HorB CoverAuthor Susan Marg entered her book Hollywood or Bust in the category “Arts& Entertainment.” It was the perfect fit. Hollywood or Bust consists of over five hundred quips, quotes, and off-the-cuff remarks of actors, directors, writers, and others involved in making movies and conveys what Hollywood insiders think of themselves, their lives, their fame, their careers, each other, and the town itself.

Marg is pleased that this well-regarded organization recognized her efforts. “Hollywood or Bust was a lot of work, but it was fun to research and put together,” she comments, adding, “It’s a fun read, too – like overhearing a conversation at Starbucks.”

Hollywood or Bust, ISBN 978-0-578-11882-6, is a 182-page paperback book consisting of seven chapters and twenty original photographs.  Topics cover dreams of success to attending the Oscars.  It lists for $14.95.

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 Susan Marg is the author of Las Vegas Weddings: A Brief History, Celebrity Gossip, Everything Elvis, and the Complete Chapel Guide, published by HarperCollins.  Since she has moved her field of focus from the City of Lights to the City of Angels, her interest in popular culture has only intensified.

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Why the Academy Awards Go On and On

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“I just want to thank everybody I’ve ever met in my entire life.”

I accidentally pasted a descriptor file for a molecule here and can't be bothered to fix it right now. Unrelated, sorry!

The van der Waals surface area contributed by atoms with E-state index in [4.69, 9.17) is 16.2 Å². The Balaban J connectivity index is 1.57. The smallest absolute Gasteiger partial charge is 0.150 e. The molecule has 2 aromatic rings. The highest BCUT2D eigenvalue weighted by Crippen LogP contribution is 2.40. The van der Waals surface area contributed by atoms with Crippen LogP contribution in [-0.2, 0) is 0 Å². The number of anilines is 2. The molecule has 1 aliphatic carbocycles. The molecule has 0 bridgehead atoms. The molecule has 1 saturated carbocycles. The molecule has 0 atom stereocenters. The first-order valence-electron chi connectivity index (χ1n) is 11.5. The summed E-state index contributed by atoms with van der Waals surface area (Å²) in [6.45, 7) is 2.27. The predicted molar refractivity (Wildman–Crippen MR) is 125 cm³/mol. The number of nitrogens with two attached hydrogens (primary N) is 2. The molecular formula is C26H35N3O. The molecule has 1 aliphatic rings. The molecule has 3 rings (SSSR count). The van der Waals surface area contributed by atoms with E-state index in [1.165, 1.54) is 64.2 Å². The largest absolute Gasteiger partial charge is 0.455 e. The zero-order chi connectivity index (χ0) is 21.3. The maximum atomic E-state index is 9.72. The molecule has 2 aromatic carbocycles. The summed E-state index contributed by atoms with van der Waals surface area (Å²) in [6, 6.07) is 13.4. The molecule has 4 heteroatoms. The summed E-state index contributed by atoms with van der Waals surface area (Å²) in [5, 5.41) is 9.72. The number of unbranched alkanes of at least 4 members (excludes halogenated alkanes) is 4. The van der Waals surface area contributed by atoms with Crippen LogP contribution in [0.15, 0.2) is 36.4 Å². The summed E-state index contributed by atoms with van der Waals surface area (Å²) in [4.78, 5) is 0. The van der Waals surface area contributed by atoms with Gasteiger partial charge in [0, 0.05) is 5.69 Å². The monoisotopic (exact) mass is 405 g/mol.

—  Kim Basinger,

winning Best Supporting Actress for  “L.A. Confidential” in 1998

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A Hard Day’s Night

31st_Acad_Awards

Johnny Carson hosted the Academy Awards in 1979, 1980, 1981, 1982, and again in 1984.  In his first appearance he quipped, “Welcome to the 51st Academy Awards, two hours of sparkling entertainment spread over a four-hour show.”

While the telecast might seem to go on for hours and hours, the awards ceremony did not go over four hours until March 1999 when Whoopi Goldberg hosted. At two minutes after the four-hour mark, Shakespeare in Love took Best Picture.  The following year when Billy Crystal was host and American Beauty won, the show went 4 hours 4 minutes.

Ever since, the telecast has been under four hours, except in March 2002 when, again, Whoopi Goldberg hosted. Lasting 4 hours 23 minutes, the evening finally ended when A Beautiful Mind took Best Picture.

How will Ellen DeGeneres do?  She received a Primetime Emmy nomination for “Outstanding Individual Performance in a Variety or Music Program” when she hosted the 79th Academy Awards in 2007.  In case you’re wondering, the show went 3 hours 51 minutes and The Departed won.

As for her appearance this year, she says, “I am so excited to be hosting the Oscars for the second time. You know what they say — the third time’s the charm.”

They also say, “It’s been a hard day’s night, I should be sleeping like a log…”

© 2014 Susan Marg – All Rights Reserved